Feb 27, 12
Read in February, 2012
Haven Terra is a very serious student aiming really high for her future career. She wants to be a doctor and with that plan in mind she is volunteering at the local hospital, where her adoptive mother works, and applies to tons of programs to earn those extra credit that might help her get into an esteemed school. There’s one program she didn’t apply to though, the Department of Education’s Vocational Illinois Leaders internship program. With two of her fellow student, she has been chosen to leave school to work in a prestigious hotel, but none of them are quite ready for what awaits them there.
I find this review really hard to write because I honestly didn’t like this book, but I can see its potential and how someone else might enjoy it. So I’ll try my best to show you both sides of the coin in this review. I’ll be honest with you, after a hundred pages I was ready to give up on this book, but I hang on because I requested it for review, and I was really hoping I would like it.
The first thing I didn’t like about this book is the entrée en matière. There is a very prominent high-class, snobbish, elitist atmosphere to this novel, and it’s a set-up I personally don’t like. From the get go, Illuminate reminded me a lot of the Blue Bloods series by Melissa de la Cruz, a series I don’t like, because of its worldly ambience. I know there are a lot of fans of that series out there, so I’m sure this particular aspect won’t be an issue of many of you.
The cast was also problematic for me. The staff at the hotel is called the Outfit and they are essentially a bunch of zombies. You eventually understand that they sold their souls, but does it have to turn them into mindless beautiful creatures? I could overlook this problem, but the main characters also had some major flaws, namely Dante, was the worst. He is so overly stereotyped it’s painful to watch. The kid is gay, so far so good, but did he really need to be a gossip hungry, shopaholic, who’s an extremely good cook, likes to play dress-up and can whip-up an haircut in a blink of an eye? It was just too much to be believable, or even comfortable. Haven was ok, but nothing more. I have to admit I had a soft spot for Lucian, one of Haven’s boss, but I felt like he could’ve been so much more, so I was slightly disappointed. The star of this book though, hands down, is Lance. This guy was definitely made of awesome. He came into the game with an underdog tattoo on his forehead and left with a superstar one. I even had an “Atta boy!” moment at the very end when a tidbit about him was revealed, I’m sure you’ll know what I’m talking about if you’ve read the book.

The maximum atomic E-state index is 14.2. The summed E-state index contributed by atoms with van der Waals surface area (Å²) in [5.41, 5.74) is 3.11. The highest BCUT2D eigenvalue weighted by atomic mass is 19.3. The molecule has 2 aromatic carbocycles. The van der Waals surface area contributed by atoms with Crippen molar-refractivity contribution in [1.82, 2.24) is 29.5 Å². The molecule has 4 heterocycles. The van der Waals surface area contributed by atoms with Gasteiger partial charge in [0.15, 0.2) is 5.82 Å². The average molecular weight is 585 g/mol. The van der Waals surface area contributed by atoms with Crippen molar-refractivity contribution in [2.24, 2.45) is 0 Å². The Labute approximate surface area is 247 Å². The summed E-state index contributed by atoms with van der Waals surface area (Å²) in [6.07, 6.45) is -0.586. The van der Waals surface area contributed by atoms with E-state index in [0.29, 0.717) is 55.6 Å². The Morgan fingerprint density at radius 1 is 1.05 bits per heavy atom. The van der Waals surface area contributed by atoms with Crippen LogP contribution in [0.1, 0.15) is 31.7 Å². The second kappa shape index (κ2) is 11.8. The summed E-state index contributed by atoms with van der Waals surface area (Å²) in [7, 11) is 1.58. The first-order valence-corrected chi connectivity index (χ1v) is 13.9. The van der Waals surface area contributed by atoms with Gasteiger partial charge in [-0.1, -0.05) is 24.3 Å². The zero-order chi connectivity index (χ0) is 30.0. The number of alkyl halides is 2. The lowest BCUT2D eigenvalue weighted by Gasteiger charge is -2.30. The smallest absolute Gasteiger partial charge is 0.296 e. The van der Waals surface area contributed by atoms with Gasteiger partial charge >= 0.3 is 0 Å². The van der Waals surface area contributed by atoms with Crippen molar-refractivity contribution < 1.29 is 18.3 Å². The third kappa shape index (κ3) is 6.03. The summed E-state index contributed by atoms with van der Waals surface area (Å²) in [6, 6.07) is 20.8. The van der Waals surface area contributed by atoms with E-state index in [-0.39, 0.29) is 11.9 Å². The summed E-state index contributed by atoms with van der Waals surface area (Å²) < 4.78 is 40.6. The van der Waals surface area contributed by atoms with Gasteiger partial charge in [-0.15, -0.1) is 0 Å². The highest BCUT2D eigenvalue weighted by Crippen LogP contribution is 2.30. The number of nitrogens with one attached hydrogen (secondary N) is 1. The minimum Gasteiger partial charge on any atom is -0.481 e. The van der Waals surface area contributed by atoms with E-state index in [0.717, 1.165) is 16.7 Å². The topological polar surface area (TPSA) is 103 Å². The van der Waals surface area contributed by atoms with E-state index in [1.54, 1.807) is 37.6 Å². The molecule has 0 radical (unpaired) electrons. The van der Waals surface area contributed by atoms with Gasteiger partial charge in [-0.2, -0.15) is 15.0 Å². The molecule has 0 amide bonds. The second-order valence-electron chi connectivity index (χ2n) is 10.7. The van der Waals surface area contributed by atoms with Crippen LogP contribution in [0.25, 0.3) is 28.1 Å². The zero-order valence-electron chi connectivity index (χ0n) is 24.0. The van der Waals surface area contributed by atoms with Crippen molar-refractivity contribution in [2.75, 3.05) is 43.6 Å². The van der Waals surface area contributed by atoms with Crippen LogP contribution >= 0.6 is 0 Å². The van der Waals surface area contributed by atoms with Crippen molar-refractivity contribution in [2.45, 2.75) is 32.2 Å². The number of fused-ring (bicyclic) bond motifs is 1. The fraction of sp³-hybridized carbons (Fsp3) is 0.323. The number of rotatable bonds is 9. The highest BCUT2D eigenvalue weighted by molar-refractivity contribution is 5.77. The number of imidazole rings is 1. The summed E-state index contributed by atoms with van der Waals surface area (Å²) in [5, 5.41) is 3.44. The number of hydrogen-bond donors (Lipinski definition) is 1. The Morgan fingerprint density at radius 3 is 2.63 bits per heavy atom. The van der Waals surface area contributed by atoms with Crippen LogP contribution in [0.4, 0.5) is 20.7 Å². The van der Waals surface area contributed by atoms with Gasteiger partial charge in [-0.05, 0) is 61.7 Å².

The main problem with Illuminate though, is that it’s way. too. long. The novel has 530ish pages and pretty much nothing happens in the first 300 pages or so. Agresti took way too much time to set the table and by the time something was actually reveled, the reader was bored, at least I was. See the thing is, I think a lot of the previously mentioned flaws could’ve been overlooked if we didn’t have so much time on our hands to think about it all. Illuminate isn’t a bad book, but it needed a lot more cuts during the editing process, in my opinion.
If you put the plot on fast-forward, it’s not bad. Aimee added her own touch to the old-as-dirt battle between Heaven and Hell and I particularly liked the original way a good guy was to defeat the bad guys. On the other hand, even after 530ish pages, we only have a vague idea of what the main character’s powers are and one would assumed one was entitled to get some answers after sticking around for so long. I’m confident, or at least hopeful, that the second book will move faster now that the truth is out in the open.
On a positive note, I found the end was exciting. There was finally some action, an heart-breaking decision was made and Lance provided us a “squee” moment =)
I would recommend this book to fans of the Blue Bloods series because of the worldly set-up, but beware that this book is twice as long as a typical Blue Bloods novel, so you need not-to-be bothered by lengthy introductions.